For years, in California, low-risk prison inmates have worked with high school students to prepare for the outside world. This year, the inmates bonded with one student so well that they saved up and paid for his tuition!
Exercises In Empathy
Years ago, teachers Mia Mirassou and Jim Micheletti started a book club in the Soledad State Prison called “Exercises In Empathy.” The main goal? For inmates to spend time with the youth and show them that people in prison are the same as them. “They go in thinking monster … and they come out thinking a man. A human being … they’ve done bad things, but there are no throwaway people here,” Micheletti said.
Meanwhile, Exercises In Empathy also helped prepare the inmates for the outside world. In fact, as former inmate Jason Bryant said that, unlike usual book clubs, this had a much stronger focus on debate and education. “It was incredibly refreshing to have young men come into a space with us and see us as what we are, which is people,” he added. Bryant went into prison in 1999, at the age of just 20, due to a robbery that went wrong. 26 years later, he’s out and thankful for the incredible chance that Exercises In Empathy gave him. Now, the inmates have found a way to give back to the students who have brought them so much.
Inspired By A Book
It was actually Bryant who came up with the idea to help a student, after reading Ernest Gordon’s Miracle On The River Kwai. The heroism displayed in the novel, incredibly, pushed many inmates to put their salary towards a scholarship fund. For those not in the know, inmates earn just 8 cents an hour for their jobs, and can only save up to $100 a month.
Despite the low salary, almost 800 inmates decided to give up their paychecks for three years – adding up to $32,000! Now, one student can thank 800 people for making furniture, cleaning, and working as a clerk. “Incarcerated people were so drawn to, … the idea of going a mile deep in a young man’s life, that they were giving up their month’s pay to contribute,” Bryant said. Although they had no idea who to grant with the sum yet, Micheletti and Mirassou knew to chose young Sy Green.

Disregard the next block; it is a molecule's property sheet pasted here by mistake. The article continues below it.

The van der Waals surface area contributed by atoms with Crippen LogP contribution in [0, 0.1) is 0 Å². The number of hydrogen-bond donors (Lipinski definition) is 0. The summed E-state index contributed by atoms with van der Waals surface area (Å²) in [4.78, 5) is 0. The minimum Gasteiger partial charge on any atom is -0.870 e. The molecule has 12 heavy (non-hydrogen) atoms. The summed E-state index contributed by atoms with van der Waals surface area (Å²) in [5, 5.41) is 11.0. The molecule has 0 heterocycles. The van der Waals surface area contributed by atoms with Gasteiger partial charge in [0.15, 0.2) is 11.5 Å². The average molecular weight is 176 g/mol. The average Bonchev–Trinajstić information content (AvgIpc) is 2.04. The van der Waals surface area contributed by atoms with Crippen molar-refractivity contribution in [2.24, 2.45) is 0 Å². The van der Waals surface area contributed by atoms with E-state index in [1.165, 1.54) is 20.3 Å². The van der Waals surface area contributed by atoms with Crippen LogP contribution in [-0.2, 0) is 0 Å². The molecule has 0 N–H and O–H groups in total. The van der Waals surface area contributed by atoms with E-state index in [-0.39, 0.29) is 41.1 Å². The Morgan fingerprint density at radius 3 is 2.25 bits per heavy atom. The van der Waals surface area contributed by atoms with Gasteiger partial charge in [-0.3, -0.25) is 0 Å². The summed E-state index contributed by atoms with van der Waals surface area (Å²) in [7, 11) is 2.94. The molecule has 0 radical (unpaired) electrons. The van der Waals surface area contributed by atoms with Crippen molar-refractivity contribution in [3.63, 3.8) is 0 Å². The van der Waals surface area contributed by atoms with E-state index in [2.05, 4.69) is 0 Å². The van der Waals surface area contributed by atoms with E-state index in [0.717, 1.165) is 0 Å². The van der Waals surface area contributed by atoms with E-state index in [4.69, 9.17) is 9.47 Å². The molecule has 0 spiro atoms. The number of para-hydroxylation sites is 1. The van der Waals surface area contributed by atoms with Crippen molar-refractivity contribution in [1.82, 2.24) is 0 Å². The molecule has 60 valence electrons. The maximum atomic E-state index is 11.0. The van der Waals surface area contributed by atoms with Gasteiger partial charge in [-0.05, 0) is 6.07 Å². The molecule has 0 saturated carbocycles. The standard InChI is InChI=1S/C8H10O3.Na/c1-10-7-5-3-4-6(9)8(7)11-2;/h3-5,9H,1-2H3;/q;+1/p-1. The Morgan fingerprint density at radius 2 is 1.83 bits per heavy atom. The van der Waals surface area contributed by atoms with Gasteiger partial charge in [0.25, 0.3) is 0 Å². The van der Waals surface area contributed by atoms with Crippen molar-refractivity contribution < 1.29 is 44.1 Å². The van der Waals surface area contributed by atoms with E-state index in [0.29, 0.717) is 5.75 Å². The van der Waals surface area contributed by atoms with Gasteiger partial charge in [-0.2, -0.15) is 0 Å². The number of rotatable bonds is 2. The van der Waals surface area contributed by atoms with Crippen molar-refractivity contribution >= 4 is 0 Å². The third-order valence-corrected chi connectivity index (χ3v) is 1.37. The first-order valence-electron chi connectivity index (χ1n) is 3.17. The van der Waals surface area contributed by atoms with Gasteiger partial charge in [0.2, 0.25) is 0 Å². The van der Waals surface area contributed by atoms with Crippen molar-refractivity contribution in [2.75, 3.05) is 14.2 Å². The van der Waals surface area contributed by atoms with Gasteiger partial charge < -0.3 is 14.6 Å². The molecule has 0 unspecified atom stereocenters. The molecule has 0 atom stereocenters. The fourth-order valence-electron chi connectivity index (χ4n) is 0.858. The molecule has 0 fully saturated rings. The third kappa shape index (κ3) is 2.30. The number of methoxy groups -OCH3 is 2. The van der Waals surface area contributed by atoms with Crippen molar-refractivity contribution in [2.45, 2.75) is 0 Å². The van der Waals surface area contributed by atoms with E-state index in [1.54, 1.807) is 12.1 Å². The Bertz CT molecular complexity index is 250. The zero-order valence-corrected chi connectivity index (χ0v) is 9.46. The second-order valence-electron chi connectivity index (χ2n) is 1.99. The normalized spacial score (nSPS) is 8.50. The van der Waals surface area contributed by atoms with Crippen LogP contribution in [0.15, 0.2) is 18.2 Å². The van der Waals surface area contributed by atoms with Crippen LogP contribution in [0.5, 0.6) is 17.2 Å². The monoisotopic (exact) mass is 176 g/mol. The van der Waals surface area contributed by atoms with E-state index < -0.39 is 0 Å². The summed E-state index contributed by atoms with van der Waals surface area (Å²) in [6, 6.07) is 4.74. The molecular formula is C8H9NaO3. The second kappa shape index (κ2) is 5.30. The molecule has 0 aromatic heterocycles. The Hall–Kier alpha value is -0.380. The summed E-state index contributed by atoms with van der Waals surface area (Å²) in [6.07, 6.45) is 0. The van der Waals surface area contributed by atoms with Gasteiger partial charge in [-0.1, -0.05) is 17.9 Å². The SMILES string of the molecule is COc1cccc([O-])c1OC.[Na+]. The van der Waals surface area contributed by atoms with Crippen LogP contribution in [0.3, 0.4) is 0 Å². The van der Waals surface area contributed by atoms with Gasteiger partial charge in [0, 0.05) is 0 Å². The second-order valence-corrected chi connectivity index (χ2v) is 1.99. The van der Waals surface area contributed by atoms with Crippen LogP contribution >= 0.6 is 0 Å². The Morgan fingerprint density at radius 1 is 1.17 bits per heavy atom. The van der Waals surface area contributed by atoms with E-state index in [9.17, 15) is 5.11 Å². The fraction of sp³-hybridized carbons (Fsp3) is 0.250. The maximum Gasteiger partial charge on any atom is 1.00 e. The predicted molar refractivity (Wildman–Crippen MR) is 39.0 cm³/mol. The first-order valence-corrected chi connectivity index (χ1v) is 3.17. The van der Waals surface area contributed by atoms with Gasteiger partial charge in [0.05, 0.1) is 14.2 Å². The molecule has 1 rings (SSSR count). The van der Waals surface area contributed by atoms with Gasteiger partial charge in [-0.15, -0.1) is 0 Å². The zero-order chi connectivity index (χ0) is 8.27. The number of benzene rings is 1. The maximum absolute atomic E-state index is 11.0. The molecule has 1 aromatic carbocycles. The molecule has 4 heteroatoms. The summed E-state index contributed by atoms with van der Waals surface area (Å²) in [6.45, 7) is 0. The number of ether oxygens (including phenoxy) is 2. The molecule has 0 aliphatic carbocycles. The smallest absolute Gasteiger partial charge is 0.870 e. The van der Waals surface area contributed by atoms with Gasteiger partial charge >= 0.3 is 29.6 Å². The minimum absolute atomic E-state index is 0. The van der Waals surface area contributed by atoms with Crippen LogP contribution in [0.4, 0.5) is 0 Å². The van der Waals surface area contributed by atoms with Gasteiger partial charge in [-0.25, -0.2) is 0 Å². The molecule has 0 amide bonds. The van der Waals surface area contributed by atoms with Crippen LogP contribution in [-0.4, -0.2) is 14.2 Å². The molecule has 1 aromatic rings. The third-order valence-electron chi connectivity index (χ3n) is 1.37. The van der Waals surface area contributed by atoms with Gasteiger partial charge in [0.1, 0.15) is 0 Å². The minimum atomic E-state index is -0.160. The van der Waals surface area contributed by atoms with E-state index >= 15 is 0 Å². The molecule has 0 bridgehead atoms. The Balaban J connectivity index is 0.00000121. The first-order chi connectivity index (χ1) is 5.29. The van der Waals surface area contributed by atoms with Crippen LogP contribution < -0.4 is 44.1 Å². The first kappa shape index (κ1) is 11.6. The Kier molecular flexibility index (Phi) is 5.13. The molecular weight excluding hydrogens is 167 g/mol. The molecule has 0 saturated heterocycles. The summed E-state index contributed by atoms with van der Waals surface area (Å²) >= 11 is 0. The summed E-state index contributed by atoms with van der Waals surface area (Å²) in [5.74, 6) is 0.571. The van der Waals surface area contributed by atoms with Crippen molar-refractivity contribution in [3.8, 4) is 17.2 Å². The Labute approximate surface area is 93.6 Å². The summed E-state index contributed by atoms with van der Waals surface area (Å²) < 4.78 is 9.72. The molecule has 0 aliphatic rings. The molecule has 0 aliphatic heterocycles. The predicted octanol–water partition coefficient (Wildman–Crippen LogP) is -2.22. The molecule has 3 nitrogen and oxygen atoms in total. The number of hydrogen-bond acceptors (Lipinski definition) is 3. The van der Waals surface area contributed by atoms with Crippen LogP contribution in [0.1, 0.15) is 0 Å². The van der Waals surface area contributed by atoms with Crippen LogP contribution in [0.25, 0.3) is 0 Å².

Giving Back To His Saviors
Why Sy Green? Well, despite a hard life, Green continues to give back. His father suffers from a heart condition, while his mother is blind. Sadly, that meant no money for tuition. “That was a financial burden, with all the medical bills and stuff,” Green said. So, Micheletti and Mirassou knew that the money needed to go to the young man who still volunteered, regardless of what happened in his life.
“I was mind-blown. … And then immediately, I was just grateful,” Green said after receiving the money. “They put all this effort and all this work into me. So I have to honor that and carry that legacy on.” Now, the young man can afford to go to college!
Meanwhile, thanks to Green and the book club, Bryant is now out of prison and teaching similar students at the CROP nonprofit as the Director of Restorative Programs. “I don’t know about redemption. … I can say this, I know that those of us who have truly transformed our lives are committed to adding value in any way that we possibly can,” Bryant said.